James W. Carter, of Boston, was granted a United States patent in 1846 on his “pull-out” roaster; and this was the machine most generally employed for trade roasting in America for the next twenty years. Carter did not claim to have invented the combination of cylindrical roaster and furnace; but he did claim priority for the combination, with the furnace and roasting vessel, of the air space, or chamber, surrounding it, “the same being for the purpose of preventing the too rapid escape of heat from the furnace when the air chamber’s induction and eduction air openings or passages are closed.”
The Carter “pull-out,” was so called because the roasting cylinder of sheet iron was pulled out from the furnace on a shaft supported by standards, to be emptied or to be refilled from sliding doors in its “sides.” It was in use for many years in such old-time plants as that of Dwinell-Wright Company, 25 Haverhill Street. Boston; by James H. Forbes and William Schotten in St. Louis; and by D.Y. Harrison in Cincinnati.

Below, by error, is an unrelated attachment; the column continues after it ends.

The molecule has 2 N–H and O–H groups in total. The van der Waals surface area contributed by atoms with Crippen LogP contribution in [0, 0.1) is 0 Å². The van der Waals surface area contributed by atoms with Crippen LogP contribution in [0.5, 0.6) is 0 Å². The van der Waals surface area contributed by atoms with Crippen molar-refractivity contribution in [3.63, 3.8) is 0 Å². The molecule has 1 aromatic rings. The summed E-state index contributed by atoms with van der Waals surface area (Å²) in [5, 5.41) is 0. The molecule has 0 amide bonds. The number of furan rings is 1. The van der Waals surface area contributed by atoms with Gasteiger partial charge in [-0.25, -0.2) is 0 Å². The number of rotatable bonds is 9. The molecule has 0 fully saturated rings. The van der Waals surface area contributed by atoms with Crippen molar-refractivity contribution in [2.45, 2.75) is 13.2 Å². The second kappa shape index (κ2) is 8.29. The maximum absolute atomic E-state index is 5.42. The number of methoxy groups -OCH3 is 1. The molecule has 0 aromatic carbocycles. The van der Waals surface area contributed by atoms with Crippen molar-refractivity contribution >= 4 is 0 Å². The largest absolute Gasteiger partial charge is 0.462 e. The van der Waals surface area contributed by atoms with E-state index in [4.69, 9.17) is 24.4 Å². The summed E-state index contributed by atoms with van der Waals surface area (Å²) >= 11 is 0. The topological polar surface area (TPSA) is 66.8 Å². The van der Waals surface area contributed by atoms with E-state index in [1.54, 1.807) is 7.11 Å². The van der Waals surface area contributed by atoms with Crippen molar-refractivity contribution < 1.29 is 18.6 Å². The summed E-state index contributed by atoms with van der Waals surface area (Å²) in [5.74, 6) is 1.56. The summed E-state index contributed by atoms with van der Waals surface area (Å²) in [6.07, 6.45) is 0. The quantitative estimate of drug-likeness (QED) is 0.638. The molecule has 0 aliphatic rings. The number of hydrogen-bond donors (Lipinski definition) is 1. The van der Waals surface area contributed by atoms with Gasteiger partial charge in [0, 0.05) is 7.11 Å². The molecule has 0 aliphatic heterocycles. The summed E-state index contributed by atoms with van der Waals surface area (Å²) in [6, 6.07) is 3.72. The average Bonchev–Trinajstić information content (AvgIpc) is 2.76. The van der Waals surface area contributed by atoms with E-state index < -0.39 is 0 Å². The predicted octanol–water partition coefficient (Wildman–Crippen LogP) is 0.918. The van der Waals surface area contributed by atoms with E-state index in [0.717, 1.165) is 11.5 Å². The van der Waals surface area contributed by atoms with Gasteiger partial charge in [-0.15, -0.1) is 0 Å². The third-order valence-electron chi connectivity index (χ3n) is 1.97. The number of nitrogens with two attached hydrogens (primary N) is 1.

The picture of a roasting room with Carter machines in operation, reproduced here, recalled to George S. Wright, the present head of the Dwinell-Wright Company’s business, the scene as he saw it so many times when, as a boy of ten or twelve, he occasionally spent a day in his father’s factory. “The only difference I notice,” he wrote the author, “is that, according to my recollection, there was no cooler box to receive the roasted coffee, which was dumped on the floor where it was spread out three or four inches deep with iron rakes and sprinkled with a watering pot. The contact of water and hot coffee caused so much steam that the roasting room was in a dense fog for several minutes after each batch of coffee was drawn from the fire.”